Yes, it seems that modernizing these fairy-tale brands is a full-blown trend that has everyone’s attention. Today, people who grew up with the same old narrative of prince-meets-princess-and-they-live-happily-ever-after are creating worlds where our childhood heroes can be as powerful, flawed, and as nuanced as we always wanted them to be. And the whole point of fairy tales is to pass on these timeless stories to the next generation, even if it’s in an updated format, isn’t it?

So which tales would you like to see redone? I’ve personally always liked Little Red Riding Hood and Bluebeard — strangely enough though, both of those tales are from the French author Charles Perrault rather than the Brothers Grimm!

The Rebranding of the Romance Novel

[Reposted from my article at Beneath the Brand.]

Unless you’ve been living under a rock, you’ve probably heard of the success of E.L. James’ erotic 50 Shades trilogy. For a quick recap, the story encompasses a young billionaire professor and philanthropist’s relationship with a naïve, virginal recent college grad. It started out as Twilight fanfiction, but grew into something much more provocative — and now people are trying to wrap their heads around why. Was it the explicit writing? Was it because it branded itself as a “different,” more modern and kinky tale of romance? Maybe it was something else altogether.

Well, part of the success of the series is that the media keeps talking about it. The series’ popularity has been attributed to a number of factors: from the economic recession influencing housewives to escape from reality; to the popularity of e-readers such as Kindles or Nooks providing a private, anonymous way to read kink material; to even good, old-fashioned curiosity in the allure of BDSM and the taboo culture surrounding it.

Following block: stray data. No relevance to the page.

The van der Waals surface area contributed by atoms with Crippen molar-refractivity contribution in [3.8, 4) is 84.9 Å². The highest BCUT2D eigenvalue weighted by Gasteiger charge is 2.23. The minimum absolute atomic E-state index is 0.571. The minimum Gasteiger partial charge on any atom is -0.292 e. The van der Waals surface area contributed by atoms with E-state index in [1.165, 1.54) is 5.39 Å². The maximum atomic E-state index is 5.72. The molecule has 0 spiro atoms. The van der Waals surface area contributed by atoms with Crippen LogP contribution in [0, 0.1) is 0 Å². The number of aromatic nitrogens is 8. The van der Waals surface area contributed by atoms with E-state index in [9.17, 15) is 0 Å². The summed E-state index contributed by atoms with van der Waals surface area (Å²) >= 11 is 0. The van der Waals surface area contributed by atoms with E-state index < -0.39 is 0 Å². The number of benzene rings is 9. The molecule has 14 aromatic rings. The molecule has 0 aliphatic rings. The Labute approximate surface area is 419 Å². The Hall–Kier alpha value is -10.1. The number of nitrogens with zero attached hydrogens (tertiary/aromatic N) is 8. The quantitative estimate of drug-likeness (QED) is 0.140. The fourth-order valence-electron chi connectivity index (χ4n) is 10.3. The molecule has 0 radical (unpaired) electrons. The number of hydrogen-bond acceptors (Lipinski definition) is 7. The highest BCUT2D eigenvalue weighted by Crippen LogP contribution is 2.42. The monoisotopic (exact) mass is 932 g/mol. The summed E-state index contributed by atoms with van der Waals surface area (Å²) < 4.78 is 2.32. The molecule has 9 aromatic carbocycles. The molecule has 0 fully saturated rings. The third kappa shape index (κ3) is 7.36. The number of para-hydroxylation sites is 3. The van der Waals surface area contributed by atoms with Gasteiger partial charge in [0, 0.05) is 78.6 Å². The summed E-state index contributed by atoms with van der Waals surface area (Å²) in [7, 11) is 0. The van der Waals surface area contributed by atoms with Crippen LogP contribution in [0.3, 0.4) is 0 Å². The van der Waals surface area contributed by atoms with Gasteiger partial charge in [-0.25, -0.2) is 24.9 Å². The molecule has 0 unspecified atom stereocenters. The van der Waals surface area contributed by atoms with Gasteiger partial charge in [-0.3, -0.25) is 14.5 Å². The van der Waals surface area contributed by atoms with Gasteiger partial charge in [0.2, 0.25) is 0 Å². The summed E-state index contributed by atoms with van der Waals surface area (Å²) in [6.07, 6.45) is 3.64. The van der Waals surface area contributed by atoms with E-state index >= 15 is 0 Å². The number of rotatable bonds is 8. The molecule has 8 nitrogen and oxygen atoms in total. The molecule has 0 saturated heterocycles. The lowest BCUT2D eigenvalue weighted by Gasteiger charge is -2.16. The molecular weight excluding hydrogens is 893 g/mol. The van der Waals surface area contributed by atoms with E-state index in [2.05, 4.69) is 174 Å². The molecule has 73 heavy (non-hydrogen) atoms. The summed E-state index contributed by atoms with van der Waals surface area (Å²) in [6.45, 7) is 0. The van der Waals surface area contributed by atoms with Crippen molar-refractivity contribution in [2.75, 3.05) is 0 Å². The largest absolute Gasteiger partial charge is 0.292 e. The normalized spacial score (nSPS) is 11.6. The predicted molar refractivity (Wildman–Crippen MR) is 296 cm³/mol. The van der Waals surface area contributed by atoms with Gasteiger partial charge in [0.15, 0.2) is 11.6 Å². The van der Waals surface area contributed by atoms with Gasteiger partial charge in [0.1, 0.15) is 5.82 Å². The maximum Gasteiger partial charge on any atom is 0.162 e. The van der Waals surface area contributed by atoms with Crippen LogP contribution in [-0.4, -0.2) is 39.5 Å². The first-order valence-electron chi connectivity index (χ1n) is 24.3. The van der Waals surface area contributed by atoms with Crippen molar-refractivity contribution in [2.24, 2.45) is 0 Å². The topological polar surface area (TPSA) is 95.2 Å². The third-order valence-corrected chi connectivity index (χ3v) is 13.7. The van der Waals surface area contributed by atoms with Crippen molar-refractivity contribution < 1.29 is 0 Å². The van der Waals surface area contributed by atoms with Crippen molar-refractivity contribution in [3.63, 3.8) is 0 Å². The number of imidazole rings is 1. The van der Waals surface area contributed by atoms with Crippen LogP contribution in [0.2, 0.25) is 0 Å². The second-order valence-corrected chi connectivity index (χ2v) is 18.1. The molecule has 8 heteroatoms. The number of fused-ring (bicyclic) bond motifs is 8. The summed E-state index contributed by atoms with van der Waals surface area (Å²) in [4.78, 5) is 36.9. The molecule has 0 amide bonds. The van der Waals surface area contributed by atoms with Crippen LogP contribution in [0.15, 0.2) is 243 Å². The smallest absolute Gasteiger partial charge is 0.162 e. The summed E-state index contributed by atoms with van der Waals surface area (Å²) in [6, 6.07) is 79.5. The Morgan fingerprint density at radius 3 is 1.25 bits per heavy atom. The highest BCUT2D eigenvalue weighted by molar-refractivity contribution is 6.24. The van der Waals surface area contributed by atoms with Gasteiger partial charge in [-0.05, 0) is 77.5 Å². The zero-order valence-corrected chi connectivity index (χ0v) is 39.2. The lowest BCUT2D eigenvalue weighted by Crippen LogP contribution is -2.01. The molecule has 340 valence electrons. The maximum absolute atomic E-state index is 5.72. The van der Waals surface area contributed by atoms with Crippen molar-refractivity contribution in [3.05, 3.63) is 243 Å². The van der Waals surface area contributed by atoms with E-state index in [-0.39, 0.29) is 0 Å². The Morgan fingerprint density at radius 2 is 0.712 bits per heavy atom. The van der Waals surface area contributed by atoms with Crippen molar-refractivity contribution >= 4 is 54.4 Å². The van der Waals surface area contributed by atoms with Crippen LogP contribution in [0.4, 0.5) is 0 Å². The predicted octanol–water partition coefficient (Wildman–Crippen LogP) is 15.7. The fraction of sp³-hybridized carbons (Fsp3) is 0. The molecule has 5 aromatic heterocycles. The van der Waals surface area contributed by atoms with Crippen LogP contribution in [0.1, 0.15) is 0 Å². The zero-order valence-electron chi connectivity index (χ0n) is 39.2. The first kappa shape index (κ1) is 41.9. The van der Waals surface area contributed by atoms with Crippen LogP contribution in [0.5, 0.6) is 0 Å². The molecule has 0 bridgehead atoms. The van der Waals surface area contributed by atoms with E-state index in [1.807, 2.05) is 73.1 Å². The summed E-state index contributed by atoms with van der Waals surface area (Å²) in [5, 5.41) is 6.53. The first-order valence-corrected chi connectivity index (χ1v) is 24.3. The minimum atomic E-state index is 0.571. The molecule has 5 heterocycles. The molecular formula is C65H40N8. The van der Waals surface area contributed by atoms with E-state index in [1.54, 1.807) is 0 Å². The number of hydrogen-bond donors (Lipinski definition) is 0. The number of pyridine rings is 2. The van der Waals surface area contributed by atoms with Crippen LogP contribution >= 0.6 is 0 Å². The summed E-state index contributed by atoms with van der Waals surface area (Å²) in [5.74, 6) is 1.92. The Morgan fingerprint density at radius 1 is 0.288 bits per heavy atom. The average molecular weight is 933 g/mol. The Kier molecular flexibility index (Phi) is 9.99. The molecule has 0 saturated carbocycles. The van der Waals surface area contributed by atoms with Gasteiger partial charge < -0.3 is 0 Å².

But another reason it’s prevalent is because romance novels needed an update. And with the 50 Shades series, we saw a fresh new take on the genre emerging: it’s dark, kinky, and alternative, especially when compared to the bodice-rippers of the Harlequin genre. This simply isn’t your old-fashioned romance novel. So why is it drawing so much attention?

Strangely, although the content is more explicit than most romance novels, the cover art is actually more subdued. Where one would normally find two passionate, fit, attractive figures entwined in each other’s arms, clothes falling to the ground in the heat of the moment, they now find simply a mysterious face mask. Or a tie. Handcuffs. Something that is perhaps symbolic of the nuanced themes of dominance vs. submission that you will find within the pages of the book, but definitely not an overt symbol of lurid sex. But is cover art really a reason that women are interested in the trilogy?